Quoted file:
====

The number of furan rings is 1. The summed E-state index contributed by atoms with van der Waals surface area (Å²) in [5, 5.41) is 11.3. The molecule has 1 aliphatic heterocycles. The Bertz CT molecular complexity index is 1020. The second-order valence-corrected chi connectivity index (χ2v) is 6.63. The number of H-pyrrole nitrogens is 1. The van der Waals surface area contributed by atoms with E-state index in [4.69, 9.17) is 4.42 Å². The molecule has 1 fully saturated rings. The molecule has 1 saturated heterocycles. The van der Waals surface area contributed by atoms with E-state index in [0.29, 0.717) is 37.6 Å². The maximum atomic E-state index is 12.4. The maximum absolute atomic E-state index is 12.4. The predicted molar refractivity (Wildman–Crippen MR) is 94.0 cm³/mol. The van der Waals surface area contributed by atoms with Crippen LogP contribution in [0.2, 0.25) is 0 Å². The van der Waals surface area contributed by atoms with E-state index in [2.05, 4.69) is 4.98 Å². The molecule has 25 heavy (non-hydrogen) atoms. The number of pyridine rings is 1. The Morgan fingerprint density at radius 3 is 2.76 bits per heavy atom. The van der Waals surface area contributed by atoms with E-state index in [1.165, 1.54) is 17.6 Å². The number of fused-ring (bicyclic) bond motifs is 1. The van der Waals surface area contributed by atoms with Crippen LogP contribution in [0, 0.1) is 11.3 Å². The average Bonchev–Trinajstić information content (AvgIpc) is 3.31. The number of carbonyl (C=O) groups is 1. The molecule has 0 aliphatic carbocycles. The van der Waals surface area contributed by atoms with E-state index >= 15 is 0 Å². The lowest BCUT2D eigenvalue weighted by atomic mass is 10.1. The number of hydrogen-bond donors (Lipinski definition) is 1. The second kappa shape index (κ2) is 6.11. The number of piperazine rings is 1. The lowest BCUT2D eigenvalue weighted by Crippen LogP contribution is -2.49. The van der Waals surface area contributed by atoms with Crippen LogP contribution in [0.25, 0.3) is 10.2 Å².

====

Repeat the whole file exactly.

The number of furan rings is 1. The summed E-state index contributed by atoms with van der Waals surface area (Å²) in [5, 5.41) is 11.3. The molecule has 1 aliphatic heterocycles. The Bertz CT molecular complexity index is 1020. The second-order valence-corrected chi connectivity index (χ2v) is 6.63. The number of H-pyrrole nitrogens is 1. The van der Waals surface area contributed by atoms with E-state index in [4.69, 9.17) is 4.42 Å². The molecule has 1 fully saturated rings. The molecule has 1 saturated heterocycles. The van der Waals surface area contributed by atoms with E-state index in [0.29, 0.717) is 37.6 Å². The maximum atomic E-state index is 12.4. The maximum absolute atomic E-state index is 12.4. The predicted molar refractivity (Wildman–Crippen MR) is 94.0 cm³/mol. The van der Waals surface area contributed by atoms with Crippen LogP contribution in [0.2, 0.25) is 0 Å². The van der Waals surface area contributed by atoms with E-state index in [2.05, 4.69) is 4.98 Å². The molecule has 25 heavy (non-hydrogen) atoms. The number of pyridine rings is 1. The Morgan fingerprint density at radius 3 is 2.76 bits per heavy atom. The van der Waals surface area contributed by atoms with E-state index in [1.165, 1.54) is 17.6 Å². The number of fused-ring (bicyclic) bond motifs is 1. The van der Waals surface area contributed by atoms with Crippen LogP contribution in [0, 0.1) is 11.3 Å². The average Bonchev–Trinajstić information content (AvgIpc) is 3.31. The number of carbonyl (C=O) groups is 1. The molecule has 0 aliphatic carbocycles. The van der Waals surface area contributed by atoms with E-state index >= 15 is 0 Å². The lowest BCUT2D eigenvalue weighted by atomic mass is 10.1. The number of hydrogen-bond donors (Lipinski definition) is 1. The second kappa shape index (κ2) is 6.11. The number of piperazine rings is 1. The lowest BCUT2D eigenvalue weighted by Crippen LogP contribution is -2.49. The van der Waals surface area contributed by atoms with Crippen LogP contribution in [0.25, 0.3) is 10.2 Å².